# Class (set theory)

In set theory and its applications throughout mathematics, a **class** is a collection of sets (or sometimes other mathematical objects) that can be unambiguously defined by a property that all its members share. Classes act as a way to have set-like collections while differing from sets so as to avoid paradoxes, especially Russell's paradox (see *§ Paradoxes*). The precise definition of "class" depends on foundational context. In work on Zermelo–Fraenkel set theory, the notion of class is informal, whereas other set theories, such as von Neumann–Bernays–Gödel set theory, axiomatize the notion of "proper class", e.g., as entities that are not members of another entity.

A class that is not a set (informally in Zermelo–Fraenkel) is called a **proper class**, and a class that is a set is sometimes called a **small class**. For instance, the class of all ordinal numbers, and the class of all sets, are proper classes in many formal systems.

In Quine's set-theoretical writing, the phrase "ultimate class" is often used instead of the phrase "proper class" emphasising that in the systems he considers, certain classes cannot be members, and are thus the final term in any membership chain to which they belong.

Outside set theory, the word "class" is sometimes used synonymously with "set". This usage dates from a historical period where classes and sets were not distinguished as they are in modern set-theoretic terminology.^{[1]} Many discussions of "classes" in the 19th century and earlier are really referring to sets, or rather perhaps take place without considering that certain classes can fail to be sets.

## Examples

The collection of all

The surreal numbers are a proper class of objects that have the properties of a field.

Within set theory, many collections of sets turn out to be proper classes. Examples include the class of all sets (the universal class), the class of all ordinal numbers, and the class of all cardinal numbers.

One way to prove that a class is proper is to place it in bijection with the class of all ordinal numbers. This method is used, for example, in the proof that there is no free complete lattice on three or more generators.

## Paradoxes

The

^{[2]}

## Classes in formal set theories

^{[3]}

^{}[4]

^{p. 339}

Semantically, in a

^{[citation needed]}

Because classes do not have any formal status in the theory of ZF, the axioms of ZF do not immediately apply to classes. However, if an inaccessible cardinal is assumed, then the sets of smaller rank form a model of ZF (a Grothendieck universe), and its subsets can be thought of as "classes".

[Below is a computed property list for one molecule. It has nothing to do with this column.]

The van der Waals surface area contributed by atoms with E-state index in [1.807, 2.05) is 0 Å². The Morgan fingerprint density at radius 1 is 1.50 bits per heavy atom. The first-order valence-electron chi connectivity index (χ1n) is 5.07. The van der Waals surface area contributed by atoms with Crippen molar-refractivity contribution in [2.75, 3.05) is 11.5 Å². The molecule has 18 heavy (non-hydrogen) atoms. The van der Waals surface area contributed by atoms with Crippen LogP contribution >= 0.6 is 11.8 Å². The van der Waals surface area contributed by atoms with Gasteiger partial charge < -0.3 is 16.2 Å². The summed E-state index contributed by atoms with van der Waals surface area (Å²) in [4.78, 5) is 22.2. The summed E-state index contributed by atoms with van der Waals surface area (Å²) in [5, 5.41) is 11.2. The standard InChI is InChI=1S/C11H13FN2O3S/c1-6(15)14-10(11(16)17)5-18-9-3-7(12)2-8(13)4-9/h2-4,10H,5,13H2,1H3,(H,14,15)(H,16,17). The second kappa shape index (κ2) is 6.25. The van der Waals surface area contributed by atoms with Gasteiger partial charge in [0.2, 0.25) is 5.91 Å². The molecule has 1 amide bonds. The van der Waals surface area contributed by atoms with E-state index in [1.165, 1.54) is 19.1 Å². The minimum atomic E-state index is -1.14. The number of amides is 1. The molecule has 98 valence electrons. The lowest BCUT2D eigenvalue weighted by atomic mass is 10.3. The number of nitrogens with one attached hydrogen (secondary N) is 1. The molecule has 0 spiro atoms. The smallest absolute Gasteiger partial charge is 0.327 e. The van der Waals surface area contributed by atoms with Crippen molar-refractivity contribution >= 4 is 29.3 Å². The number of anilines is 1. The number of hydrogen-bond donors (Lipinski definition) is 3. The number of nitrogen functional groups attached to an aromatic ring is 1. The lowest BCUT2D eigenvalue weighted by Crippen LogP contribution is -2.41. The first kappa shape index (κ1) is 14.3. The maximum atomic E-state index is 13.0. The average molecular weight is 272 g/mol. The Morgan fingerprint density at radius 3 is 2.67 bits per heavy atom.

In ZF, the concept of a function can also be generalised to classes. A class function is not a function in the usual sense, since it is not a set; it is rather a formula with the property that for any set there is no more than one set such that the pair satisfies . For example, the class function mapping each set to its powerset may be expressed as the formula . The fact that the ordered pair satisfies may be expressed with the shorthand notation .

Another approach is taken by the

Morse–Kelley set theory admits proper classes as basic objects, like NBG, but also allows quantification over all proper classes in its class existence axioms. This causes MK to be strictly stronger than both NBG and ZFC.

In other set theories, such as New Foundations or the theory of semisets, the concept of "proper class" still makes sense (not all classes are sets) but the criterion of sethood is not closed under subsets. For example, any set theory with a universal set has proper classes which are subclasses of sets.

## Notes

**^**Bertrand Russell (1903).*The Principles of Mathematics*, Chapter VI: Classes, via Internet Archive**^**Herrlich, Horst; Strecker, George (2007), "Sets, classes, and conglomerates" (PDF),*Category theory*(3rd ed.), Heldermann Verlag, pp. 9–12**^***abeq2 – Metamath Proof Explorer*, us.metamath.org, 1993-08-05, retrieved 2016-03-09**^**J. R. Shoenfield, "Axioms of Set Theory". In*Handbook of Mathematical Logic*, Studies in Logic and the Foundations of mathematical vol. 90, ed. J. Barwise (1977)

## References

- ISBN 978-3-540-44085-7
- Springer-Verlag
- Smullyan, Raymond M.; Fitting, Melvin (2010),
*Set Theory And The Continuum Problem*, Dover Publications, - Monk, Donald J. (1969),
*Introduction to Set Theory*, McGraw-Hill Book Co.,